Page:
CalAware Lawsuit Threat Leads to More Disclosure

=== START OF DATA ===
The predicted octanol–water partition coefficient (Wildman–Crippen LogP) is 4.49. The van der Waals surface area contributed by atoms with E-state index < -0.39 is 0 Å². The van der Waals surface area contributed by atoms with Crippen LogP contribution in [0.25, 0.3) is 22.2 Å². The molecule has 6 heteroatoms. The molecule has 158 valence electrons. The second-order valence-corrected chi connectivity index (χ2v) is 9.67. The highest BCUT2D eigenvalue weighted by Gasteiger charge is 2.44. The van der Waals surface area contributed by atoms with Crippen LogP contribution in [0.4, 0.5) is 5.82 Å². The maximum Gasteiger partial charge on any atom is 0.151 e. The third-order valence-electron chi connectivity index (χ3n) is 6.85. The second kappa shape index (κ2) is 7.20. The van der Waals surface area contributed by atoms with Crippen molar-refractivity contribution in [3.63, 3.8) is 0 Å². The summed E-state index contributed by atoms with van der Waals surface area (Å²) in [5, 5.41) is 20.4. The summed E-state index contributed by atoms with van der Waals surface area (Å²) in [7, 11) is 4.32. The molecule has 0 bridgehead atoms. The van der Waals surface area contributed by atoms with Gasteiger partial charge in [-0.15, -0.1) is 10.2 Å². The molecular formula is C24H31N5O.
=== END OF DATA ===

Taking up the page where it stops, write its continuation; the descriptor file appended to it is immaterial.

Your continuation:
A Brown Act lawsuit threat by Californians Aware against the City of Manhattan Beach, although withdrawn based on new information from City Attorney Quinn Barrow, has led to a policy of more complete disclosures on meeting agendas about what facts and circumstances have prompted the need for a closed session consultation with counsel on potential litigation. On June 15 CalAware warned the city council it would sue unless the city remedied its failure to specify what situation triggered a closed litigation session on March 17. Barrow responded that an oral statement to a fellow worker by an employee in December credibly signaled a possible lawsuit alleging the employee was passed over for a merit raise due to unlawful discrimination. That possibility led city staff to negotiate for the employee’s departure with a satisfactory severance package. This bargaining ended at the March 17 meeting, when the closed session on potential litigation was followed by an announcement that the city and the employee had reached an agreement under which the employee would resign and be paid six months’ salary, benefits, unused vacation time and retirement contributions totaling about $115,000. The existence of the litigation threat was not mentioned on the March 17 meeting agenda, and was revealed to Kelly Aviles, CalAware’s Vice President for Open Government Compliance and chief litigator, only after she filed the litigation warning. In a message to Aviles sent Tuesday, Barrow said, “the Council will have a closed session tomorrow on the following items: 1. PUBLIC EMPLOYEE ANNUAL PERFORMANCE EVALUATION (Government Code Section 54957) Title: City Manager 2. CONFERENCE WITH LEGAL COUNSEL–ANTICIPATED LITIGATION Government Code Sections 54956.9(d)(2) and 54956.9(d)(4) On June 16, 2015, the State Water Board adopted a final order resolving the […]